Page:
Thursday November 2, 2006

He touched the screen for gubernatorial candidate Jim Davis, a Democrat, but the review screen repeatedly registered the Republican, Charlie Crist.“ This is totally fucked; those electronic voting machines are a lot worse then a waste of money: they’re a complete disaster. And people told the elections officials they were a bad idea. They went ahead and bought them anyway. Bad, bad stuff. Here and here we discussed voting online, which I still think is the obvious way to the future — and with no hardware cost. (via BoingBoing) Update: At The Register. Update: Fuck me: the Herald’s doing online polls now.

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  1. Jonathan    Thu Nov 2, 12:37 PM #  

    OK idea, bad implementation. Electronic voting machines running open-source software and producing some kind of paper backup would have been better. Paper ballots using fill-in-the-box paper forms and electronic readers might have been better too.



  2. alesh    Thu Nov 2, 12:55 PM #  

    I have no idea where the obsession with paper backup comes from.

    Open-source software machines would be better, but better still is to use the machines people already have at home. I do online banking from my house, which is 100% accurate. I have yet to hear a compelling reason for why voting from home should be any less accurate.

    It would have to be set up right to prevent tampering, but why do people think that’s impossible?



  3. mkh    Thu Nov 2, 01:59 PM #  

    If I get a chance I’ll dig up the MIT study on e-voting. It addressed the Internet voting proposition, as well as a number of other electronic voting options and considerations.



  4. Jonathan    Thu Nov 2, 04:27 PM #  

    “I have no idea where the obsession with paper backup comes from.”

    Audit trail? The current system wouldn’t be so bad if the machines made backup copies of votes on, say, paper tape. It’s not high-tech but people generally understand how it works. The current, poorly designed, electronic systems might be hackable, and it’s difficult to detect fraud when there’s no audit trail that you can compare to the electronic record. For example, the error discussed in the newspaper article only turned up because it happened to affect the voting machine’s visual display.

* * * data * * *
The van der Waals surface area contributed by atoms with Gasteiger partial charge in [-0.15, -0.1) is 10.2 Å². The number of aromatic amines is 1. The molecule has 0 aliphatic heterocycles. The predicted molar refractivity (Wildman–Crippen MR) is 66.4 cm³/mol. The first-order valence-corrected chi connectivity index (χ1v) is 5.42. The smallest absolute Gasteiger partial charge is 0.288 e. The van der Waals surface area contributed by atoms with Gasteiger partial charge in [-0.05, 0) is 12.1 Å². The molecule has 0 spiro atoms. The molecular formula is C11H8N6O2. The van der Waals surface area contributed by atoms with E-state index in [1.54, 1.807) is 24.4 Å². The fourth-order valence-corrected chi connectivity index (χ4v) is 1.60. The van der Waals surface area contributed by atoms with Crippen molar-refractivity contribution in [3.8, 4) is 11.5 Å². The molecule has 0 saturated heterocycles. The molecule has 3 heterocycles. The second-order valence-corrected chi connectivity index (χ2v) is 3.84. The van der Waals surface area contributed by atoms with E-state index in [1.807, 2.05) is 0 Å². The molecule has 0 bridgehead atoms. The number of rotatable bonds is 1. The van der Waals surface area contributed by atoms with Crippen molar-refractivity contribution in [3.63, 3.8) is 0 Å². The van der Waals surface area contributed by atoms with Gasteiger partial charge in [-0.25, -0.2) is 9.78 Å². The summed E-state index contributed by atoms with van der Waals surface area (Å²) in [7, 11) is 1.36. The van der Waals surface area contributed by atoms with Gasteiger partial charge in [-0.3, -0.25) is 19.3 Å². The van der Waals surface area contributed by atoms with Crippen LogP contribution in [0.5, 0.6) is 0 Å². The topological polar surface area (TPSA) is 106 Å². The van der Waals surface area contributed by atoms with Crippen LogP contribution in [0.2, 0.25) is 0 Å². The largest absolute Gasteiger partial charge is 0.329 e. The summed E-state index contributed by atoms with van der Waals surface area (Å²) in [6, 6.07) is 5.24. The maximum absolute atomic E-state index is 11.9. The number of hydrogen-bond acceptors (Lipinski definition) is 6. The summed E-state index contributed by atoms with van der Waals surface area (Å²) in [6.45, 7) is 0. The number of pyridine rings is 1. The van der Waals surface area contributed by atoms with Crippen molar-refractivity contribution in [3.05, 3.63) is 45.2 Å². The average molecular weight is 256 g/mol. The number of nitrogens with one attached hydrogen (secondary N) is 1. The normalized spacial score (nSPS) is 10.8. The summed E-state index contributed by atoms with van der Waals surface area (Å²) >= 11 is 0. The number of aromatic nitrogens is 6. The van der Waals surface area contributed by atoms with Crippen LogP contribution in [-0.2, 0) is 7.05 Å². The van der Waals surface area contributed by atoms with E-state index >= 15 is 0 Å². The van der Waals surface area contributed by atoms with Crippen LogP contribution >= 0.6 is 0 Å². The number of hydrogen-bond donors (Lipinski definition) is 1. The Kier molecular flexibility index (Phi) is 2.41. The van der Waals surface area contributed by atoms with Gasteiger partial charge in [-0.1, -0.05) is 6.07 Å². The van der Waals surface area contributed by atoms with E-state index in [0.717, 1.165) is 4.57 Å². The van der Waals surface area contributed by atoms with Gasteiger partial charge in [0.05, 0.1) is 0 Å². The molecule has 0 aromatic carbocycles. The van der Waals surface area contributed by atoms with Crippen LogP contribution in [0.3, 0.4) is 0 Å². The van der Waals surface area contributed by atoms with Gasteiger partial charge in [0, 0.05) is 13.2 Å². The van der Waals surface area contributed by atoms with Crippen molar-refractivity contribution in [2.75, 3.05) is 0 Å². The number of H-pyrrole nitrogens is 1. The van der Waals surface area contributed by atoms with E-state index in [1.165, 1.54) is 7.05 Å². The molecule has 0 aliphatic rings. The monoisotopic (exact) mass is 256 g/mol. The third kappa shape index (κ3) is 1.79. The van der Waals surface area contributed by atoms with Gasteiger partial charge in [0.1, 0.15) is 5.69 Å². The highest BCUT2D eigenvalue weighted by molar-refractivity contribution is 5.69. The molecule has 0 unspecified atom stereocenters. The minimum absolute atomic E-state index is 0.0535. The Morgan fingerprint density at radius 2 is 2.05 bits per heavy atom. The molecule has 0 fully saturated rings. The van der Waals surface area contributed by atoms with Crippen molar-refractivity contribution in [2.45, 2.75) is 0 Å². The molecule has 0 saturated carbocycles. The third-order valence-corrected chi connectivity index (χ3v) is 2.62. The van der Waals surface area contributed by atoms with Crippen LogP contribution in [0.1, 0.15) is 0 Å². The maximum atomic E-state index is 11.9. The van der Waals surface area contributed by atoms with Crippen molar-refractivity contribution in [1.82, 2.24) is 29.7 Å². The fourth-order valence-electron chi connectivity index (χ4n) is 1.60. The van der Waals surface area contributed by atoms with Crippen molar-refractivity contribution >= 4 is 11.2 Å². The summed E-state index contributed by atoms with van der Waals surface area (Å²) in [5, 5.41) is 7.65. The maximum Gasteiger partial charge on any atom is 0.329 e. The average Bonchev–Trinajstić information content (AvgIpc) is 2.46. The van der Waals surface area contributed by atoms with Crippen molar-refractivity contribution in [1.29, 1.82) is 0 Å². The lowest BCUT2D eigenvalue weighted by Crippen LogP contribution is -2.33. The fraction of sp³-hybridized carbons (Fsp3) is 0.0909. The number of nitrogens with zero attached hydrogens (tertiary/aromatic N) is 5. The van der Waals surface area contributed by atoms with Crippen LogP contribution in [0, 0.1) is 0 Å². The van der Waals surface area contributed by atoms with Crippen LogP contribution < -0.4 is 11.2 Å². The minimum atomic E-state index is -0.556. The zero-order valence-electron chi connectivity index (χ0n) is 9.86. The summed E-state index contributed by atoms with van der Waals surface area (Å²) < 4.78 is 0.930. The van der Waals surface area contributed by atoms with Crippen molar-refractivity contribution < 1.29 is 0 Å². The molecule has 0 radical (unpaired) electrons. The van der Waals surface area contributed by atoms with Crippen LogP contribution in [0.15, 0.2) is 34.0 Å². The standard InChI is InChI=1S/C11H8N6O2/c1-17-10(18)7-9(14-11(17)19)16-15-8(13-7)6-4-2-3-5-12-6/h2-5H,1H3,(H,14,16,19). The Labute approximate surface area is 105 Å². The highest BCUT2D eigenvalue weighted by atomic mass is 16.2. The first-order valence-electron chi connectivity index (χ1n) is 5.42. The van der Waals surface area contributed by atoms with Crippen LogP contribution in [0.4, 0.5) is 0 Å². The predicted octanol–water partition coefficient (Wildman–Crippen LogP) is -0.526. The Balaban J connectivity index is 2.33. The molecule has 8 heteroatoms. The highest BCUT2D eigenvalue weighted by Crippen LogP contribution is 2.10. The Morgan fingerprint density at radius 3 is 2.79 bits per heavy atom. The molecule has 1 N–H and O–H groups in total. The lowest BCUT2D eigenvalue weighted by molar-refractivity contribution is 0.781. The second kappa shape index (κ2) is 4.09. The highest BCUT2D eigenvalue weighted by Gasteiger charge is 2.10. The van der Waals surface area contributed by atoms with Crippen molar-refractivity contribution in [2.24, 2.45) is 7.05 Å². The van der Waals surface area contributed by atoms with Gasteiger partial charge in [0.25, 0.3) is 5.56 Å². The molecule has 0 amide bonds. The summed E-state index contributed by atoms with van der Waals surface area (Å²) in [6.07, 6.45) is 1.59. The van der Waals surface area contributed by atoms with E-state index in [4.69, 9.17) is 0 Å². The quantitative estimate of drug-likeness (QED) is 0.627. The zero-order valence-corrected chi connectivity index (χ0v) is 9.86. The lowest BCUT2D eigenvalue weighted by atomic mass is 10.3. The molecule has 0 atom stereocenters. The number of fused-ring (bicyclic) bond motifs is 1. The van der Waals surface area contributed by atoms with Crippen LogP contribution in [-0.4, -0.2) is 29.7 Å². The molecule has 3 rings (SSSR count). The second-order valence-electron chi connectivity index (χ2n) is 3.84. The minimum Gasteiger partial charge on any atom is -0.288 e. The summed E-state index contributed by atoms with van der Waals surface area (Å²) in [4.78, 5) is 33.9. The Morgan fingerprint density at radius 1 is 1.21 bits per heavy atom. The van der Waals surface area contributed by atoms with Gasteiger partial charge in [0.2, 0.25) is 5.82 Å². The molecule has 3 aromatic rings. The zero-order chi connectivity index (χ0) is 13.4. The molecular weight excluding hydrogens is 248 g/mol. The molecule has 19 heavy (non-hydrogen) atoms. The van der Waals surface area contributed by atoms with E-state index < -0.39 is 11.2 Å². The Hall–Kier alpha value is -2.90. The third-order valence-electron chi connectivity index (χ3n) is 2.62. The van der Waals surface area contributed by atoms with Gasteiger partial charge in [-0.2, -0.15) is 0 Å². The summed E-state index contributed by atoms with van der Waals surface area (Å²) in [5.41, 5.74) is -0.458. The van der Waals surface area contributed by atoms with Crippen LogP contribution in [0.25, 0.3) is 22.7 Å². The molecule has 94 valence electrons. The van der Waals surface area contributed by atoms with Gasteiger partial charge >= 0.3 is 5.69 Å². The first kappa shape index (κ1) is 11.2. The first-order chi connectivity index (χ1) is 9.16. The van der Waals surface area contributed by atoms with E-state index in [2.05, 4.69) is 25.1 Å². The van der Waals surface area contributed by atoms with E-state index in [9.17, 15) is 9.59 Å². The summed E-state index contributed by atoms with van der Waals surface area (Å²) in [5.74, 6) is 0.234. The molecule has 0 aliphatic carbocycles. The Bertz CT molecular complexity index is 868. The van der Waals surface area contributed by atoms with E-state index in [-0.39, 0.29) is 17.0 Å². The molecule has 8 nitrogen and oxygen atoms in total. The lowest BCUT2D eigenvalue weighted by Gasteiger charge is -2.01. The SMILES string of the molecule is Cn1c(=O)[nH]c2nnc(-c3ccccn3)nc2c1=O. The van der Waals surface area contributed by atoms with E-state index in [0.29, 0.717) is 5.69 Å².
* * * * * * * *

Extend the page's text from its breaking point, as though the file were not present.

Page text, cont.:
“I have yet to hear a compelling reason for why voting from home should be any less accurate.”

    No positive ID. This is the same problem that vote-by-mail systems have. I saw a news report last night that said the incidence of fraud is much higher with absentee ballots than it is with on-site voting, and I think I have read similar claims in the past. You can use phony ID to vote at your local polling place, but it’s harder to do that than it is to fill in another voter’s absentee ballot. I assume this would also be true for online voting. Is there any reason to think it wouldn’t?



  5. Alex    Fri Nov 3, 05:36 PM #  

    Of course you can have positive ID. All you have to do is get a PIN when you register to vote. If banks, credit cards and the IRS can manage to identify their customers, so can the electoral commissions.



  6. mkh    Fri Nov 3, 07:39 PM #  

    A PIN is good in theory, but what about this:

    Husband: “Woman, give me your got-damned PIN. I don’t want you to waste it voting for some pansy.”

    Wife: “Okay, just don’t beat the children again!”

    Husband: “Haw haw.”

    With a signature and an ID at the polling place (or on an absentee ballot) you have a lower incidence of vote buying/extortion.

    If there’s a mistake with your bank account (or tax return), you usually have a number of days to contest it. Most state laws require certification of election results within a matter of 48-72 hours of the polls closing. That isn’t much time to go in front of a judge and tell your tale of woe.